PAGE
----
How Can One Use Alcohol (Ethanol) Concentrations in Postmortem Specimens To Estimate the Blood Alcohol Concentration at Various Times Before Death?

With certain limitations, one can base calculations of this kind on the assumption that the blood alcohol level decreases from its peak at a fairly constant rate of 0.015-0.018/h until death (10). If blood is not available, conversion factors (see above) must be used. Alcoholics have been reported to metabolize at a rate of up to 0.043%/h (6).

Example: The driver of an automobile had been drinking at a party until midnight. He had left his host at about 1:30 a.m. and was involved in a head-on collision at 2:15 a.m. He died in the emergency room of the hospital at 6:35 a.m. There were multiple injuries and the patient had exsanguinated. The autopsy was done at 1:30 p.m. Although this appears quite unlikely, let us assume that no satisfactory blood sample was obtained and that no blood or plasma expanders were given. If under such circumstances the alcohol concentration in the vitreous was found to be 157 mg/dL, what was the alcohol concentration in the blood at the time of the accident?

Vitreous and blood alcohol concentrations may be assumed to have remained unchanged after death. Therefore, the blood alcohol level at the time of death must have been approx 157 (vitreous humor alcohol) x 0.89 (conversion factor, see above) = 140 mg/dl. The time interval between the accident (2:15 a.m.) and death (6:35 a.m.) was 4 h and 20 min or 4 1/3 h. If we assume that the decedent was not an alcoholic and that the blood alcohol concentration was decreasing from its peak at a constant rate of 15 mg/dL/h, then the concentration at the time of the accident is estimated to have been 140 (concentration at time of death) + (4 1/3 x 15) = 140 + 65 = 205 mg/dL or 0.2%.

The blood alcohol concentration at the time of the accident could have been lower if the victim stopped drinking later than 1 h or 1 1/2 h before the accident. In the latter case, the peak alcohol level would have occurred after the accident, reflecting the time to absorb the latest drink.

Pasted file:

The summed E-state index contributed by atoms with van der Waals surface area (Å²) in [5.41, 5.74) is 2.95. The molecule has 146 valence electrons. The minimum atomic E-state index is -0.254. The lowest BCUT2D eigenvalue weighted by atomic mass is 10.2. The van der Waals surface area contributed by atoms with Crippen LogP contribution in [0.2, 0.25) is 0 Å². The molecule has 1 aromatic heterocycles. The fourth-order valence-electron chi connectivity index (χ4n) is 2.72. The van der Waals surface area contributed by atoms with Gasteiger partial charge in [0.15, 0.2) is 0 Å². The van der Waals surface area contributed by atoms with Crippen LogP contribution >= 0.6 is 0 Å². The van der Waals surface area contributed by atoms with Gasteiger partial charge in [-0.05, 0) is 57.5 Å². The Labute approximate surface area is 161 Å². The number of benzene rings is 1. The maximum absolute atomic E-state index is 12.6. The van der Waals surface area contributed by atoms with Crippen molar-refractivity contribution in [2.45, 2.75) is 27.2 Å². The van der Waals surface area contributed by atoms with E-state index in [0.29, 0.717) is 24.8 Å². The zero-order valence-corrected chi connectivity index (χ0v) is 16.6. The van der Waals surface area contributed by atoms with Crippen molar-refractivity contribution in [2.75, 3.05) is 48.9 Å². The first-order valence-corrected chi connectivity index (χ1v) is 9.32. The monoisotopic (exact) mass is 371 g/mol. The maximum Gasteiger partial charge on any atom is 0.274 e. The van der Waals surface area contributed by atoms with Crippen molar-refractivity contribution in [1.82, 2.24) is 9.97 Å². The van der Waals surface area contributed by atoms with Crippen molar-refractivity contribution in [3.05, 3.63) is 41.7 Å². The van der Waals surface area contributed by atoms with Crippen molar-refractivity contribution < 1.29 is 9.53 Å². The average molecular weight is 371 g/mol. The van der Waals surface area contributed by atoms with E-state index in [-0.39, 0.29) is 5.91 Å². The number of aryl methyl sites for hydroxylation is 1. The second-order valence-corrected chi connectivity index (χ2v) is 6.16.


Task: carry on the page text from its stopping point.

The blood alcohol concentration at the time of the accident could have been lower or higher if the time when the patient stopped drinking, the time of the accident, or the time of the death is uncertain.

The blood alcohol concentration at the time of the accident could have been higher if the victim was a chronic alcoholic (based on the history or the presence of alcoholic hepatitis or alcoholic cirrhosis). The elimination rate in such persons may be as high as 40 mg/dL, which would change the figures in our example above to 140 + (4 1/3 x 40) = 140 + 173 = 313 mg/dl or 0.3%.

How Can One Use Alcohol (Ethanol) Concentrations in Postmortem Specimens To Estimate How Much the Victim Had Been Drinking?

Only rough estimates are possible. First, the peak blood alcohol level must be determined or calculated, as described in the previous paragraphs. Tables (see below) are available that relate blood alcohol level to the minimal amounts of whiskey, wine, or beer that must have been consumed (10). However, tables of this type are often based on the minimum amount of alcohol circulating in the body after specific numbers of drinks; such tables do not yield reliable results if used conversely. Furthermore, inasmuch as drinking and elimination of alcohol may take place concomitantly, over a longer period the total amount of alcohol consumed may have been much greater than the tables would indicate. It cannot be lower. According to these tables, 6 pints of ordinary beer or 8 fl oz of whiskey would be the minimal amounts needed to produce a blood alcohol level of about 200 mg/dL in a person weighing 140-180 pounds. The total body alcohol can be calculated from the blood alcohol level by using Widmark's formula:

Average concentration of alcohol in entire body = .68 Concentration of alcohol in the blood

In a person weighing 70 kg, the blood alcohol concentration would be increased 50 mg/dL (0.05%) by the absorption of 1 oz of ethanol (2 oz of 100-proof whiskey).

What Is the Alcohol

(Ethanol) Content of Various Beverages?

Strength of alcohol is measured in "proof'; absolute alcohol is 200 proof. Therefore, in the United States, alcohol content as volume percent is half the proof (for example, 100-proof whiskey contains 50% alcohol by volume). The alcohol content of various beverages is shown in the following table.

Approximate Alcohol Content in Various Beverages^

Beverage

Ethanol Content in %

Whiskey and gin Brandy

Sherry and port wines

Liqueurs

Beers (Lager) Light wines